As per normal, this seems to be a flyers deck, though Aven Wind Guide wants you to play tokens as well. Although there are some normal token makers, this will mean playing Embalm cards for the most part in order to generate the tokens. Anointer Priest also becomes playable in this sort of deck. This type of deck is normally made up of defensive ground creatures like Ancient Crab, while you attack in the sky with flying creatures. Oketra's Monument would also go well in this type of deck.
It's pretty obvious this colour pair cares about -1/-1 counters. Decimator Beetle by itself is pretty underwhelming; a 4/5 for 5 mana that makes one of your creatures smaller is not fantastic, but if you can attack with it it becomes good. Luckily, there are cards like Baleful Ammit, Plague Belcher, Defiant Greatmaw and Exempler of Strength that work well with this card, allowing you to create some big creatures for small amounts of mana.
Enigma Drake points towards this colour pair caring about spells, and there are other cards such as Cryptic Serpent, Seeker of Insight, Warfire Javelineer and some Prowess creatures that hint that this is true. You want to draft card draw and removal, and make sure you have some pay offs for it as well in the aforementioned cards.
Honored Crop-Captain is a 3/2 for 2 mana that buffs other attacking creatures... unsurprisingly, this points towards this colour pair being an aggressive deck. You can see this in cards like Bloodrage Brawler and Nef-Crop Entangler. Low cost, high power creatures are good in a deck like this, as are token makers like Start // Finish.
This seems like a pretty standard archetype; Khenra Charioteer gives all your creatures trample, so this is a pretty typical aggressive "monsters" deck; beefy creatures that want to beatdown. Cards like Ahn-Crop Crasher, Emberhorn Minotaur and Hooded Brawler are good in this type of deck. Rhonas's Monument is good here as well.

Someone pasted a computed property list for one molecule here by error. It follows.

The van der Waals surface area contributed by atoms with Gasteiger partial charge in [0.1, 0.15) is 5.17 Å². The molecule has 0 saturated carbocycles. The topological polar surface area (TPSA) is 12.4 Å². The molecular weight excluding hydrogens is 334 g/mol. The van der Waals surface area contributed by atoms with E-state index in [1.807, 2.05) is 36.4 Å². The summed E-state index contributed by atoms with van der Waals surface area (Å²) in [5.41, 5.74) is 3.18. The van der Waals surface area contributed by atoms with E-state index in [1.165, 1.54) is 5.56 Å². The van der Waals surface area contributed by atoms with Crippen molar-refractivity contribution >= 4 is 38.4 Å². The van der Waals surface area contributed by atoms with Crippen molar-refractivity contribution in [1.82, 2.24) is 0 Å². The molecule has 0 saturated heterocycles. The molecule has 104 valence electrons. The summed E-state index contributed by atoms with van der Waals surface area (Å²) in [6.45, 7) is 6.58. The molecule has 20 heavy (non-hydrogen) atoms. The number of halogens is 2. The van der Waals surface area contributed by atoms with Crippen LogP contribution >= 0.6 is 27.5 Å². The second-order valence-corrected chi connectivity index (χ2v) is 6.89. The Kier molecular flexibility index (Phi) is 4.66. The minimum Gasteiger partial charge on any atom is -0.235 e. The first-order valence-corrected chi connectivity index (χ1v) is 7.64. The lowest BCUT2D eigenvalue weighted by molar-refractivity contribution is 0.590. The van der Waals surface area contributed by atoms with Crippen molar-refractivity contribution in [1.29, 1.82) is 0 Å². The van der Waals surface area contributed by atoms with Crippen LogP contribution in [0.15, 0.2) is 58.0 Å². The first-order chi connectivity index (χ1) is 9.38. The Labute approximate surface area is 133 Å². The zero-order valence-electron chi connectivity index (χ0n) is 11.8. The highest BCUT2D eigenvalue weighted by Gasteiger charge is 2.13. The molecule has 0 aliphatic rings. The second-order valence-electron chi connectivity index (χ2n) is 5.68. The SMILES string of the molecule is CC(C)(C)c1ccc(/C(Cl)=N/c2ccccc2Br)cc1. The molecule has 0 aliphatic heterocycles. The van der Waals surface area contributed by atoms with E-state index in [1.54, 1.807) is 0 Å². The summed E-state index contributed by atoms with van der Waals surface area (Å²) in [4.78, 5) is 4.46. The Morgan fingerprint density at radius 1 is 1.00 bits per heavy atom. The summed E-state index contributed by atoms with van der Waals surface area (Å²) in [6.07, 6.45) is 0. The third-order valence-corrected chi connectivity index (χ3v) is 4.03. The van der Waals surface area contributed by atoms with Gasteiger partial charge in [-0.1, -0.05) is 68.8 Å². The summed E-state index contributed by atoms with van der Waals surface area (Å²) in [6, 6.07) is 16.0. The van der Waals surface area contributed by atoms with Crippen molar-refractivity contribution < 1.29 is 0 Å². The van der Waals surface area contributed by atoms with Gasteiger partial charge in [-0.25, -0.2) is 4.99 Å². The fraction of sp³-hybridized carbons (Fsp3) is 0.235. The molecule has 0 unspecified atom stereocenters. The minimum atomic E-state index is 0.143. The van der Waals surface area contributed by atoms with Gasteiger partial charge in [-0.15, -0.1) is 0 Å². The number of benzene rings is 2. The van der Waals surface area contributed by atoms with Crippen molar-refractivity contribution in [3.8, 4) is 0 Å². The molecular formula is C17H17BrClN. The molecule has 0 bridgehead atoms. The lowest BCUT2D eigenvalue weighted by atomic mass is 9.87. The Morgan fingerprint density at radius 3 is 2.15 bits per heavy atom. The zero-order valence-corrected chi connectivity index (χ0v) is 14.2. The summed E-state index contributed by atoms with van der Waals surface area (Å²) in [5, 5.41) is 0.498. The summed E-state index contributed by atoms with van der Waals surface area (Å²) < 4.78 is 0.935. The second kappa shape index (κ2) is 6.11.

This colour pair is essentially a self-discard/cycling deck, with Merciless Javelineer being an outlet to do this. You want to pick up cards like Faith of the Devoted, Ruthless Sniper and Flameblade Adept for this deck.
Much like the previous colour pair, this one seems to care about cycling and discarding cards. You are looking for the same sort of black cards, but also embalm creatures and blue cards like Zenith Seeker.
Zombies! This is the tribal colour pair of the set. Draft as many Zombies as you can. If you can also pick up a Lord of the Accursed you are well on your way to drafting a decent deck.
This colour pair is a ramp archetype. You want cards that increase your mana, like Gift of Paradise and Naga Vitalist, big creatures such as Greater Sandwurm or Scaled Behemoth, as well as blue card draw and Vizier of the Tumbling Sands to untap your mana producers. Rhonas's Momument and Kefnet's Monument, due to their cost reduction, work well here too.
If I open one of these cards first pack, I will be taking it, no questions asked:
If you are about drafting for value in order to subsidise your drafting, you will want to look for these cards. At time of writing (April 17), all of these cards are selling for more than $5 in paper at Star City Games:
That's all for my Amonkhet Draft Overview. Do you agree or disagree with my conclusions? Let me know in the comments.
Next week, we will jump into an Amonkhet draft! See you then.